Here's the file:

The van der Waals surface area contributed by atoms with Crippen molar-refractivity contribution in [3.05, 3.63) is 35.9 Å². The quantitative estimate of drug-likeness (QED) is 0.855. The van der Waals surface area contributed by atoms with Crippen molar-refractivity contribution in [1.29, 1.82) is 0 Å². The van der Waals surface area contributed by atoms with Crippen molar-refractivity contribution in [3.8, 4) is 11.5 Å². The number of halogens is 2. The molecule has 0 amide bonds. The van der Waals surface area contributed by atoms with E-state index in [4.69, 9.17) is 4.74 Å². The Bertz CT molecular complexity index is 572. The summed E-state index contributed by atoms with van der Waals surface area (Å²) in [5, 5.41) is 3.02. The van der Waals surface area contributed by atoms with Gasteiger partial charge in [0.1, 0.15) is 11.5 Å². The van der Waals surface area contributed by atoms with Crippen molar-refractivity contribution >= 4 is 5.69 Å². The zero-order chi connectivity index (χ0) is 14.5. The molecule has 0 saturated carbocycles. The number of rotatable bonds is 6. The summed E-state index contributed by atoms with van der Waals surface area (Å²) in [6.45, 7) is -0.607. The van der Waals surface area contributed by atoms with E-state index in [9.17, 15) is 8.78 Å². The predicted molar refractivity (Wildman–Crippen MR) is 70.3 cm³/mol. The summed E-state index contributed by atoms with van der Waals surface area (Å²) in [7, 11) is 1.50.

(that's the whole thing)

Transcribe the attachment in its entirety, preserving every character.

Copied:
The van der Waals surface area contributed by atoms with Crippen molar-refractivity contribution in [3.05, 3.63) is 35.9 Å². The quantitative estimate of drug-likeness (QED) is 0.855. The van der Waals surface area contributed by atoms with Crippen molar-refractivity contribution in [1.29, 1.82) is 0 Å². The van der Waals surface area contributed by atoms with Crippen molar-refractivity contribution in [3.8, 4) is 11.5 Å². The number of halogens is 2. The molecule has 0 amide bonds. The van der Waals surface area contributed by atoms with E-state index in [4.69, 9.17) is 4.74 Å². The Bertz CT molecular complexity index is 572. The summed E-state index contributed by atoms with van der Waals surface area (Å²) in [5, 5.41) is 3.02. The van der Waals surface area contributed by atoms with Gasteiger partial charge in [0.1, 0.15) is 11.5 Å². The van der Waals surface area contributed by atoms with Crippen molar-refractivity contribution >= 4 is 5.69 Å². The zero-order chi connectivity index (χ0) is 14.5. The molecule has 0 saturated carbocycles. The number of rotatable bonds is 6. The summed E-state index contributed by atoms with van der Waals surface area (Å²) in [6.45, 7) is -0.607. The van der Waals surface area contributed by atoms with E-state index in [9.17, 15) is 8.78 Å². The predicted molar refractivity (Wildman–Crippen MR) is 70.3 cm³/mol. The summed E-state index contributed by atoms with van der Waals surface area (Å²) in [7, 11) is 1.50.